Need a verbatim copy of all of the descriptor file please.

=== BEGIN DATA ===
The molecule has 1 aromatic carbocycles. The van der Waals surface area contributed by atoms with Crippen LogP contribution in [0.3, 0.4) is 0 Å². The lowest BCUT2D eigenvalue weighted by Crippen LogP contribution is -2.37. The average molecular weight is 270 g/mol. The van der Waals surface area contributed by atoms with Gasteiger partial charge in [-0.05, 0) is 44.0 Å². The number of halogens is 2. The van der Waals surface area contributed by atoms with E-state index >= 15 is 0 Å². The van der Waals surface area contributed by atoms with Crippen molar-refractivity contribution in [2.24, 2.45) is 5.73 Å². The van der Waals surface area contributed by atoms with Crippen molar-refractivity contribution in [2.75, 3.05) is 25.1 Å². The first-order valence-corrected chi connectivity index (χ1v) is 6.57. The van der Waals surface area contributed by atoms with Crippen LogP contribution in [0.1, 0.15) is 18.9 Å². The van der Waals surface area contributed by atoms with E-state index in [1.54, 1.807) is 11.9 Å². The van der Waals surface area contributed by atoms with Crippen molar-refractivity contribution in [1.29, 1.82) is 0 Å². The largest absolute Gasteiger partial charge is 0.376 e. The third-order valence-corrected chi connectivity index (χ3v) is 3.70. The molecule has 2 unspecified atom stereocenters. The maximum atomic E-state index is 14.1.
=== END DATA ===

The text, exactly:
The molecule has 1 aromatic carbocycles. The van der Waals surface area contributed by atoms with Crippen LogP contribution in [0.3, 0.4) is 0 Å². The lowest BCUT2D eigenvalue weighted by Crippen LogP contribution is -2.37. The average molecular weight is 270 g/mol. The van der Waals surface area contributed by atoms with Gasteiger partial charge in [-0.05, 0) is 44.0 Å². The number of halogens is 2. The van der Waals surface area contributed by atoms with E-state index >= 15 is 0 Å². The van der Waals surface area contributed by atoms with Crippen molar-refractivity contribution in [2.24, 2.45) is 5.73 Å². The van der Waals surface area contributed by atoms with Crippen molar-refractivity contribution in [2.75, 3.05) is 25.1 Å². The first-order valence-corrected chi connectivity index (χ1v) is 6.57. The van der Waals surface area contributed by atoms with Crippen LogP contribution in [0.1, 0.15) is 18.9 Å². The van der Waals surface area contributed by atoms with E-state index in [1.54, 1.807) is 11.9 Å². The van der Waals surface area contributed by atoms with Crippen molar-refractivity contribution in [1.29, 1.82) is 0 Å². The largest absolute Gasteiger partial charge is 0.376 e. The third-order valence-corrected chi connectivity index (χ3v) is 3.70. The molecule has 2 unspecified atom stereocenters. The maximum atomic E-state index is 14.1.